Post-transcriptional gene silencing is a promising therapy for the monogenic, autosomal dominant, Huntington's disease (HD). However, wild-type huntingtin (HTT) has important cellular functions, so the ideal strategy would selectively lower mutant HTT while sparing wild-type. HD patients were genotyped for heterozygosity at three SNP sites, before phasing each SNP allele to wild-type or mutant HTT. Primary ex vivo myeloid cells were isolated from heterozygous patients and transfected with SNP-targeted siRNA, using glucan particles taken up by phagocytosis. Highly selective mRNA knockdown was achieved when targeting each allele of rs362331 in exon 50 of the HTT transcript; this selectivity was ...


Binding Of A Monoclonal Antibody To B Virus Gd Linear Epitope On A Whole Virus Antigen Is Only After Antigen Denaturation, Jingyao Deng 2017 Georgia State University

Binding Of A Monoclonal Antibody To B Virus Gd Linear Epitope On A Whole Virus Antigen Is Only After Antigen Denaturation, Jingyao Deng

Georgia State Undergraduate Research Conference

No abstract provided.


Creation Of An Immunodeficient Hla-Transgenic Mouse (Humamice) And Functional Validation Of Human Immunity After Transfer Of Hla-Matched Human Cells, Yang Zeng, Bingrun Liu, Marie-Therese Rubio, Xinyue Wang, David M. Ojcius, Ruoping Tang, Antoine Durrbach, Zhitao Ru, Yusen Zhou, Yu-Chun Lone 2017 Beijing Institute of Microbiology and Epidemiology

Creation Of An Immunodeficient Hla-Transgenic Mouse (Humamice) And Functional Validation Of Human Immunity After Transfer Of Hla-Matched Human Cells, Yang Zeng, Bingrun Liu, Marie-Therese Rubio, Xinyue Wang, David M. Ojcius, Ruoping Tang, Antoine Durrbach, Zhitao Ru, Yusen Zhou, Yu-Chun Lone

Dugoni School of Dentistry Faculty Articles

Research on human immunology has been hindered by the lack of optimal small animal models, given that the protective immune responses of human and non-human species show significant differences. However, due to ethical constraints[1] and the high cost of clinical trials, it is urgent to improve the current animal models that can mimic faithfully human physiology, particularly the human immune system (HIS). HIS mice had been generated recently by engrafting human hematopoietic stem cells (hHSCs) or human peripheral mononuclear cells (hPBMCs) into highly immuno-deficient mice such as NSG, NOG or NRG mice. However, a major experimental drawback for studies ...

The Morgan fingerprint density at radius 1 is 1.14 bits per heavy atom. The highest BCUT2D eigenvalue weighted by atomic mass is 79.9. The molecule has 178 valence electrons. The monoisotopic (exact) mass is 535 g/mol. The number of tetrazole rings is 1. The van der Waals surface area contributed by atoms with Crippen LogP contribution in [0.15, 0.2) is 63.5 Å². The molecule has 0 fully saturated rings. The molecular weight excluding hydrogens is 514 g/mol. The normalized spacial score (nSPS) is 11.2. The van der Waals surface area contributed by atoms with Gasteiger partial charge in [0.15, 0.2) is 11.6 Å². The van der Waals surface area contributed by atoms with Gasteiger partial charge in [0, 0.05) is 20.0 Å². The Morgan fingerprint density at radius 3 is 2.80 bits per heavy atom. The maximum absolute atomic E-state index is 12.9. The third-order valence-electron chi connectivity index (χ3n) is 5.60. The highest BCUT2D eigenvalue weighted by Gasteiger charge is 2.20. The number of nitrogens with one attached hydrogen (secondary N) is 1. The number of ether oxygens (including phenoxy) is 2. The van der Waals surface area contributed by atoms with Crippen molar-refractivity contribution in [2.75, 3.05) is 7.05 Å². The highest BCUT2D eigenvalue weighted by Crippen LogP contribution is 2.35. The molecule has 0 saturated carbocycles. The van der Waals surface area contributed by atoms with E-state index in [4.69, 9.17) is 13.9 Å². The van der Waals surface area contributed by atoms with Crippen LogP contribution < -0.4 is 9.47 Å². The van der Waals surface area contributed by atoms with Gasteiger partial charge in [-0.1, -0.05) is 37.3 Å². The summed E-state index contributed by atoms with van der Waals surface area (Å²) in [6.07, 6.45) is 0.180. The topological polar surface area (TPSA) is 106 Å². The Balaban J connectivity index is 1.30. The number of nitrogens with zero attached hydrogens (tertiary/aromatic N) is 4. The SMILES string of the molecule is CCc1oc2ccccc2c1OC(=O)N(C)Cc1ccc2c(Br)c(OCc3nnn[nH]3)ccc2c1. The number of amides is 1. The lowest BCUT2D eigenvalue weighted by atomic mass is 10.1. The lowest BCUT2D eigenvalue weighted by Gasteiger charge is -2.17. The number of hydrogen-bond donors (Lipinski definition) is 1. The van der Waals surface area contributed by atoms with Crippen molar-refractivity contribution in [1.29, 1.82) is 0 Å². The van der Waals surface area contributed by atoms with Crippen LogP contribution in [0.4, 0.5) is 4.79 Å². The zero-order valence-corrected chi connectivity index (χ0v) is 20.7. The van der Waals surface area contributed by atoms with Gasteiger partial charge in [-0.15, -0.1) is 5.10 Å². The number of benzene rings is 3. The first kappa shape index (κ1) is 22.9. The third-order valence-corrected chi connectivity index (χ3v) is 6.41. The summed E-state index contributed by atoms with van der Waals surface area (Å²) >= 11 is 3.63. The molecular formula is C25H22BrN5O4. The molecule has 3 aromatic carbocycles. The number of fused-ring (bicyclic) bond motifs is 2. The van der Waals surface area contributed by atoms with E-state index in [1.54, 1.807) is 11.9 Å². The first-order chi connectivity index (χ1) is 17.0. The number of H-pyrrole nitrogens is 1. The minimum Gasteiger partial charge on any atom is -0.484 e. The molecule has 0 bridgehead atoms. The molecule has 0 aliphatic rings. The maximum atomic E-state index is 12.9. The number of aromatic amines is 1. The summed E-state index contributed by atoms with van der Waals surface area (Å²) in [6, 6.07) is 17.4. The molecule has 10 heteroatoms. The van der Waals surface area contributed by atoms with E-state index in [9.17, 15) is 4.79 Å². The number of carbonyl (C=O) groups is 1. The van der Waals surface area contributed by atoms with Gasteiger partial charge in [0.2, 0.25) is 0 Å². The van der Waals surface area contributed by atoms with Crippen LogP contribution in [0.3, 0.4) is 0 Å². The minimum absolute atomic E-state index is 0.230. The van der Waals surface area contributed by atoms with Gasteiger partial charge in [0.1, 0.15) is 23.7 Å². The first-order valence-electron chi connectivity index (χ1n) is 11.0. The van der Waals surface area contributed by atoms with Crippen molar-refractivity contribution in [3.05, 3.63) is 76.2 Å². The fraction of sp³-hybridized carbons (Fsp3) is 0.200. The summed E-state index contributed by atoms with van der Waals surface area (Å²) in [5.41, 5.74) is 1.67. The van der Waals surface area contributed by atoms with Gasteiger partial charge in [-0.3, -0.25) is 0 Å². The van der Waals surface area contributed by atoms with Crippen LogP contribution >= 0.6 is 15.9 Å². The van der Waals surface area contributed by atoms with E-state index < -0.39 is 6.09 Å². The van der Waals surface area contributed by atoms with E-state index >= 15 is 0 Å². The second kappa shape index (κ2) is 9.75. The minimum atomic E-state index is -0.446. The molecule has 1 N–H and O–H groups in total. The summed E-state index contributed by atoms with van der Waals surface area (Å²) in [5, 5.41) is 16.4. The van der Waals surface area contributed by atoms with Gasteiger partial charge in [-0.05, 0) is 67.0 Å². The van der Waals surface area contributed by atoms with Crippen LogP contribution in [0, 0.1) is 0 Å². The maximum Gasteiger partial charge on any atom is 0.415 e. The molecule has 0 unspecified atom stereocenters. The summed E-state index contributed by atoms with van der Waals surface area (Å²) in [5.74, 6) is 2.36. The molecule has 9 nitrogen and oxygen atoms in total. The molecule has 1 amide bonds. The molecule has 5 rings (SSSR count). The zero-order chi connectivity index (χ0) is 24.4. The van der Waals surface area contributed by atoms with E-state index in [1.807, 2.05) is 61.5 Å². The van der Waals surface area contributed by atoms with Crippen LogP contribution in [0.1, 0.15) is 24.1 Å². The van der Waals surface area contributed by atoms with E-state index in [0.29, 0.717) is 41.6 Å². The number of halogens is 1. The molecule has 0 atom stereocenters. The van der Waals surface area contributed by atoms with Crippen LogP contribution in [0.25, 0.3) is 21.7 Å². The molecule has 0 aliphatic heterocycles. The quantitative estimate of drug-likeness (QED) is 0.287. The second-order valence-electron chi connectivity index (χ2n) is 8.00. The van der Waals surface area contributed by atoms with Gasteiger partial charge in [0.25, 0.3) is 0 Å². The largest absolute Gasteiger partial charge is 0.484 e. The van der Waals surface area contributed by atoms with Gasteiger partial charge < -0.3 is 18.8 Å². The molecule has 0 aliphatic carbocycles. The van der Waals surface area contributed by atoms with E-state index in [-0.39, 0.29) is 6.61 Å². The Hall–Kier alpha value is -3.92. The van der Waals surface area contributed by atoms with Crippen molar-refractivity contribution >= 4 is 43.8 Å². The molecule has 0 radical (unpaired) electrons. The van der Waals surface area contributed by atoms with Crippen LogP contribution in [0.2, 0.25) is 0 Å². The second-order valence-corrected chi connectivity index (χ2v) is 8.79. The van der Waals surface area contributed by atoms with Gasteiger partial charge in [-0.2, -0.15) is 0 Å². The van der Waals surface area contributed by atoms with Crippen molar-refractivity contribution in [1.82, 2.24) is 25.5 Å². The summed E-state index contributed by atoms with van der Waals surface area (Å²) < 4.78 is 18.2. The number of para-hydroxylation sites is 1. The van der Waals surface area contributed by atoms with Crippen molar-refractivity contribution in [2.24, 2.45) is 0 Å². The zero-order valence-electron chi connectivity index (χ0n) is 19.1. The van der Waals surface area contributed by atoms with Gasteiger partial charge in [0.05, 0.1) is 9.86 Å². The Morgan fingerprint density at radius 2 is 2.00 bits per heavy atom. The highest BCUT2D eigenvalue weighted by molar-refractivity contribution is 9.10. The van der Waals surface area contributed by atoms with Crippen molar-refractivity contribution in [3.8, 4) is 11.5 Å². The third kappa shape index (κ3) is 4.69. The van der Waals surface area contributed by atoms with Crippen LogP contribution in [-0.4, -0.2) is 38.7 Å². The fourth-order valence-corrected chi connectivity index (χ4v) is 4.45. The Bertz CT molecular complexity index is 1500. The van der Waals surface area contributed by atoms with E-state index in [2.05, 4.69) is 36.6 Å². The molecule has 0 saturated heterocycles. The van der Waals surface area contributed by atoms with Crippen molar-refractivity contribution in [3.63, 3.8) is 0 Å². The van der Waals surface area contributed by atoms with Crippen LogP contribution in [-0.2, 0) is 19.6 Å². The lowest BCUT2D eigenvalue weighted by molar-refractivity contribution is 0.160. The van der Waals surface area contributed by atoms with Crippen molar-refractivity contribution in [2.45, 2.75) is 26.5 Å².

The Antiviral Rna Interference Response Provides Resistance To Lethal Arbovirus Infection And Vertical Transmission In Caenorhabditis Elegans, Don B. Gammon, Takao Ishidate, Lichao Li, Weifeng Gu, Neal S. Silverman, Craig C. Mello 2017 University of Massachusetts Medical School

The Antiviral Rna Interference Response Provides Resistance To Lethal Arbovirus Infection And Vertical Transmission In Caenorhabditis Elegans, Don B. Gammon, Takao Ishidate, Lichao Li, Weifeng Gu, Neal S. Silverman, Craig C. Mello

University of Massachusetts Medical School Faculty Publications

The recent discovery of the positive-sense single-stranded RNA (ssRNA) Orsay virus (OV) as a natural pathogen of the nematode Caenorhabditis elegans has stimulated interest in exploring virus-nematode interactions. However, OV infection is restricted to a small number of intestinal cells, even in nematodes defective in their antiviral RNA interference (RNAi) response, and is neither lethal nor vertically transmitted. Using a fluorescent reporter strain of the negative-sense ssRNA vesicular stomatitis virus (VSV), we show that microinjection of VSV particles leads to a dose-dependent, muscle tissue-tropic, lethal infection in C. elegans. Furthermore, we find nematodes deficient for components of the antiviral RNAi ...


P23. Elucidation Of The Signaling Pathway Of Mertk, Kyle Taruc 2017 Western University

P23. Elucidation Of The Signaling Pathway Of Mertk, Kyle Taruc

Western Research Forum

Background

Mer Tyrosine Kinase (MERTK) is a receptor which mediates efferocytosis – removal of apoptotic cells by phagocytes such as macrophages. MERTK plays a critical role in homeostasis, with mutations in MERTK associated with the development and progression of atherosclerosis, the buildup of cholesterol-laden plaque in the sub-arterial space. Indeed, one MERTK allele is associated with 66% (heterozygous) to 75% (homozygous) protection from atherosclerosis, while other alleles and SNP’s pre-dispose to atherosclerosis and autoimmunity. Complications resulting from atherosclerosis, including heart attack and stroke, are currently the second leading cause of mortality in Canada. Despite the importance of MERTK in atherosclerosis ...